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You've paid $2,000 to convert your car to run on compressed natural gas (CNG), but are you really polluting less than before?

"A lot of people run around thinking they're meeting emissions standards, and they're not," says Al Jessel, a Chevron Corporation CNG analyst.

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Cars designed to run on gasoline lose a little power when converted to CNG. Discovering this, owners may "tweak" the system to restore the power and worsen the emissions, Mr. Jessel says. Or the conversion kit might be poorly engineered. Or the men installing the kit might not do so properly.

The California Air Resources Board tested a number of cars that had been converted to run on propane and found "significant increases" in emissions, says Jack Kitowski, a manager in the CARB's toxics and fuels section. Although no CNG-converted vehicles were tested, the CARB suspected that such cars might have the same experience, since the problem with the propane-powered vehicles lay with the conversion kits rather than the fuel itself.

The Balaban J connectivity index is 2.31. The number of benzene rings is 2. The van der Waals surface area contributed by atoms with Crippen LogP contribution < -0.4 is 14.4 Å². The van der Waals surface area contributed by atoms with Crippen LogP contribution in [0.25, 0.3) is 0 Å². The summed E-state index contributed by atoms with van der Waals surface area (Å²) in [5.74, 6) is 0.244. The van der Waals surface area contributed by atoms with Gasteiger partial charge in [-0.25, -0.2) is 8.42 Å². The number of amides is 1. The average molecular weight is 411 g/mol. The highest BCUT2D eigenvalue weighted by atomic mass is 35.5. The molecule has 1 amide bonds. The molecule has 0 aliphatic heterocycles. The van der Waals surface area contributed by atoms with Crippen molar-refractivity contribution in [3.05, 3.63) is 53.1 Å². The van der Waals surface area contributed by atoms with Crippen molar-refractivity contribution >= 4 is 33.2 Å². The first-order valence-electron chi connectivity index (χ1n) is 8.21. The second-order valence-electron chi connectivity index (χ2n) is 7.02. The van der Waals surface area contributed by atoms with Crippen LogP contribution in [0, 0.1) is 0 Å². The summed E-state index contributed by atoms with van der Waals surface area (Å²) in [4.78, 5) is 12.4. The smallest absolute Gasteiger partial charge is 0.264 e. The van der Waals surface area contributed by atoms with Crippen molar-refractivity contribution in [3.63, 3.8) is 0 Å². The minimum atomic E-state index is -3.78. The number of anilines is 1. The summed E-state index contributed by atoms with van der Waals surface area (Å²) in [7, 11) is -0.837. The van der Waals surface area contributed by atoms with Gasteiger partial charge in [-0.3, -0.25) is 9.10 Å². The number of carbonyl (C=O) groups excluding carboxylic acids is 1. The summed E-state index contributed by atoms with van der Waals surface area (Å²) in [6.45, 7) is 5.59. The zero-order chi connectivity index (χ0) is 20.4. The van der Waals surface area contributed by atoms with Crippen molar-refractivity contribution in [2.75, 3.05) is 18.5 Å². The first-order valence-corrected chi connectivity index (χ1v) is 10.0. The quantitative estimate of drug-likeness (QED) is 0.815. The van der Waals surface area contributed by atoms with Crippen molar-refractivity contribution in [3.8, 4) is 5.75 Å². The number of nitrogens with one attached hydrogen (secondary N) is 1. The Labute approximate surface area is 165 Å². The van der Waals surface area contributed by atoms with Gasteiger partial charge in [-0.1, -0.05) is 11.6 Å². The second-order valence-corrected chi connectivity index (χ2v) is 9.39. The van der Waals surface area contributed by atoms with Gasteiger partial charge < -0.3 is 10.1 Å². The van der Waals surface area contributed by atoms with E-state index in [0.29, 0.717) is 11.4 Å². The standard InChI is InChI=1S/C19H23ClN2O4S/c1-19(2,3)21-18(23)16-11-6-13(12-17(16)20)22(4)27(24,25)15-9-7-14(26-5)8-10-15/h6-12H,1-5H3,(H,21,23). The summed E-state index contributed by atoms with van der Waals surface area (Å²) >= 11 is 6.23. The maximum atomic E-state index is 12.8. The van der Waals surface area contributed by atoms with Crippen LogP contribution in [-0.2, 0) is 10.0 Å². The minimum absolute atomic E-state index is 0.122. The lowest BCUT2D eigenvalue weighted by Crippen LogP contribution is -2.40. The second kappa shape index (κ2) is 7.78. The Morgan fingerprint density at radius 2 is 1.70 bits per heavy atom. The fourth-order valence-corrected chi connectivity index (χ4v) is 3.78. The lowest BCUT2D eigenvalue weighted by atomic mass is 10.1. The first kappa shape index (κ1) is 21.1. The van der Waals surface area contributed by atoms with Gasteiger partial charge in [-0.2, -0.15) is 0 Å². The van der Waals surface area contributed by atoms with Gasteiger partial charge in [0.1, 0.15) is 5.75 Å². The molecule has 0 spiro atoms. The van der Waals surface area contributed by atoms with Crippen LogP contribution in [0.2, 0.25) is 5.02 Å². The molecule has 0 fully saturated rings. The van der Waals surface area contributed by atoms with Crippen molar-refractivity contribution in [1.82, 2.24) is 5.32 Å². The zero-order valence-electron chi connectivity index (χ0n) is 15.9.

The CARB is now considering toughening the rules on conversions. Mr. Kitowski says manufacturers would have to make a kit specific to each model of car, and have the kit certified by the state. They would have to offer a three-year/50,000-mile warranty. Durability of the kit for 100,000 miles would have to be demonstrated. And if testing found problems in converted cars, the kits would be subject to recall.

"It's a transitional problem," says Rusty Bevilacqua, president of the Clean Air Vehicle Technology Center in Hayward, Calif. Conversion technology will improve, and longer term, more vehicles will be manufactured as CNG-fueled.

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